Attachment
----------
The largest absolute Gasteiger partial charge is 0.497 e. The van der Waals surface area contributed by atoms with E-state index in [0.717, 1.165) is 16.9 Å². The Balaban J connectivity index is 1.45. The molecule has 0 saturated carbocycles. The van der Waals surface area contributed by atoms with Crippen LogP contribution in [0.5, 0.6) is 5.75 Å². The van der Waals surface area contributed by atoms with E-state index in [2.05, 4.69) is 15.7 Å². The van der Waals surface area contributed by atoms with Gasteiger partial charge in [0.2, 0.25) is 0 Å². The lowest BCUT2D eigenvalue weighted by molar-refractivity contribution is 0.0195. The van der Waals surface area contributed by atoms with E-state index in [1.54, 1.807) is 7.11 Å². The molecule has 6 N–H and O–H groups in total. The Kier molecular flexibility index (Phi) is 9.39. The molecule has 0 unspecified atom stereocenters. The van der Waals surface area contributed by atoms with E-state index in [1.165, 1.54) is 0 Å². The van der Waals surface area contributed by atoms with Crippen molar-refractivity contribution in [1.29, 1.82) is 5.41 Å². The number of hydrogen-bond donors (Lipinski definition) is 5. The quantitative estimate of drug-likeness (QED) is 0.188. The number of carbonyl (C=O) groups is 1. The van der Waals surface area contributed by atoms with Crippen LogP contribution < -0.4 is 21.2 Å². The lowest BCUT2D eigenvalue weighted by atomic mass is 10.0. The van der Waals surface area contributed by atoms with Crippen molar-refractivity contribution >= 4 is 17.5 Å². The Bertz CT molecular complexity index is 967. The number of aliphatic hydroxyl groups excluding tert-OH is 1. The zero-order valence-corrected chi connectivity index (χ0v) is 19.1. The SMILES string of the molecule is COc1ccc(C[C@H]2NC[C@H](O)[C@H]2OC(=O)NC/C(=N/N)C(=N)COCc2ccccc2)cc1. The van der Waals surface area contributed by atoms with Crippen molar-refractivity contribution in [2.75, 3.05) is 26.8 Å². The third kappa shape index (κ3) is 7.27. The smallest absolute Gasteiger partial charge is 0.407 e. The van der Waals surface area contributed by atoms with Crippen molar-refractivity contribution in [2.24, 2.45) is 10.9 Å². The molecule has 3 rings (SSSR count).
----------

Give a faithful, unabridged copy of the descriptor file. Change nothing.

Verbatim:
The largest absolute Gasteiger partial charge is 0.497 e. The van der Waals surface area contributed by atoms with E-state index in [0.717, 1.165) is 16.9 Å². The Balaban J connectivity index is 1.45. The molecule has 0 saturated carbocycles. The van der Waals surface area contributed by atoms with Crippen LogP contribution in [0.5, 0.6) is 5.75 Å². The van der Waals surface area contributed by atoms with E-state index in [2.05, 4.69) is 15.7 Å². The van der Waals surface area contributed by atoms with Gasteiger partial charge in [0.2, 0.25) is 0 Å². The lowest BCUT2D eigenvalue weighted by molar-refractivity contribution is 0.0195. The van der Waals surface area contributed by atoms with E-state index in [1.54, 1.807) is 7.11 Å². The molecule has 6 N–H and O–H groups in total. The Kier molecular flexibility index (Phi) is 9.39. The molecule has 0 unspecified atom stereocenters. The van der Waals surface area contributed by atoms with E-state index in [1.165, 1.54) is 0 Å². The van der Waals surface area contributed by atoms with Crippen molar-refractivity contribution in [1.29, 1.82) is 5.41 Å². The number of hydrogen-bond donors (Lipinski definition) is 5. The quantitative estimate of drug-likeness (QED) is 0.188. The number of carbonyl (C=O) groups is 1. The van der Waals surface area contributed by atoms with Crippen LogP contribution < -0.4 is 21.2 Å². The lowest BCUT2D eigenvalue weighted by atomic mass is 10.0. The van der Waals surface area contributed by atoms with Crippen molar-refractivity contribution >= 4 is 17.5 Å². The Bertz CT molecular complexity index is 967. The number of aliphatic hydroxyl groups excluding tert-OH is 1. The zero-order valence-corrected chi connectivity index (χ0v) is 19.1. The SMILES string of the molecule is COc1ccc(C[C@H]2NC[C@H](O)[C@H]2OC(=O)NC/C(=N/N)C(=N)COCc2ccccc2)cc1. The van der Waals surface area contributed by atoms with Crippen molar-refractivity contribution in [2.75, 3.05) is 26.8 Å². The third kappa shape index (κ3) is 7.27. The smallest absolute Gasteiger partial charge is 0.407 e. The van der Waals surface area contributed by atoms with Crippen molar-refractivity contribution in [2.24, 2.45) is 10.9 Å². The molecule has 3 rings (SSSR count).